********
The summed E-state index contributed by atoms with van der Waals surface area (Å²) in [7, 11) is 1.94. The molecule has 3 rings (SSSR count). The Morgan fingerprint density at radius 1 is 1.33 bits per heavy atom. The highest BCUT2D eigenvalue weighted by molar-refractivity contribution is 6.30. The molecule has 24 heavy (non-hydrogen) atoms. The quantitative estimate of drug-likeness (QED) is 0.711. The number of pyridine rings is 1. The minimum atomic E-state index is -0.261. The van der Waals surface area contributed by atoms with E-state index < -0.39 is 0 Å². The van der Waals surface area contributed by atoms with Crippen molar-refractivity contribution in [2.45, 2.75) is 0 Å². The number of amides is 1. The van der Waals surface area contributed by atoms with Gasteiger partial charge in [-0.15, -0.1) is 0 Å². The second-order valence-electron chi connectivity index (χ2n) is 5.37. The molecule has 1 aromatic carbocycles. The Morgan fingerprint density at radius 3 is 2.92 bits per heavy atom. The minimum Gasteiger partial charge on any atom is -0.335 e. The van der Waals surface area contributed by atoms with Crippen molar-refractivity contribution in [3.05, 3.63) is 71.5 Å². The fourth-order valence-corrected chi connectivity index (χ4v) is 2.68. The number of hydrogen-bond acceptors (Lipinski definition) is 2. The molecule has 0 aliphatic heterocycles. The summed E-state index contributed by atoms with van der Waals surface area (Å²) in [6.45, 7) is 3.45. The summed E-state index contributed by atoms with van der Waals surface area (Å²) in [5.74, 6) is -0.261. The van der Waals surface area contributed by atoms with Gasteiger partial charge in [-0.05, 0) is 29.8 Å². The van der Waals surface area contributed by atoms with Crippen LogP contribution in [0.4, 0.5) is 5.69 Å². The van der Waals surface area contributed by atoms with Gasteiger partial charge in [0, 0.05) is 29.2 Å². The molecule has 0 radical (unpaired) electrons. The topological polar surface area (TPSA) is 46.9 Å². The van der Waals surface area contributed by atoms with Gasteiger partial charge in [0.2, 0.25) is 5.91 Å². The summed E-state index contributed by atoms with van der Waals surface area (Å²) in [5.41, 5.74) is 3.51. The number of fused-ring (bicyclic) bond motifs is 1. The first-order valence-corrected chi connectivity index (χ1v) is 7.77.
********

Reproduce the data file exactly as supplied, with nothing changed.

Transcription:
The summed E-state index contributed by atoms with van der Waals surface area (Å²) in [7, 11) is 1.94. The molecule has 3 rings (SSSR count). The Morgan fingerprint density at radius 1 is 1.33 bits per heavy atom. The highest BCUT2D eigenvalue weighted by molar-refractivity contribution is 6.30. The molecule has 24 heavy (non-hydrogen) atoms. The quantitative estimate of drug-likeness (QED) is 0.711. The number of pyridine rings is 1. The minimum atomic E-state index is -0.261. The van der Waals surface area contributed by atoms with E-state index < -0.39 is 0 Å². The van der Waals surface area contributed by atoms with Crippen molar-refractivity contribution in [2.45, 2.75) is 0 Å². The number of amides is 1. The van der Waals surface area contributed by atoms with Gasteiger partial charge in [-0.15, -0.1) is 0 Å². The second-order valence-electron chi connectivity index (χ2n) is 5.37. The molecule has 1 aromatic carbocycles. The Morgan fingerprint density at radius 3 is 2.92 bits per heavy atom. The minimum Gasteiger partial charge on any atom is -0.335 e. The van der Waals surface area contributed by atoms with Crippen molar-refractivity contribution in [3.05, 3.63) is 71.5 Å². The fourth-order valence-corrected chi connectivity index (χ4v) is 2.68. The number of hydrogen-bond acceptors (Lipinski definition) is 2. The molecule has 0 aliphatic heterocycles. The summed E-state index contributed by atoms with van der Waals surface area (Å²) in [6.45, 7) is 3.45. The summed E-state index contributed by atoms with van der Waals surface area (Å²) in [5.74, 6) is -0.261. The van der Waals surface area contributed by atoms with Gasteiger partial charge in [-0.05, 0) is 29.8 Å². The van der Waals surface area contributed by atoms with Crippen LogP contribution in [0.4, 0.5) is 5.69 Å². The van der Waals surface area contributed by atoms with Gasteiger partial charge in [0, 0.05) is 29.2 Å². The molecule has 0 radical (unpaired) electrons. The topological polar surface area (TPSA) is 46.9 Å². The van der Waals surface area contributed by atoms with Gasteiger partial charge in [0.2, 0.25) is 5.91 Å². The summed E-state index contributed by atoms with van der Waals surface area (Å²) in [5.41, 5.74) is 3.51. The number of fused-ring (bicyclic) bond motifs is 1. The first-order valence-corrected chi connectivity index (χ1v) is 7.77.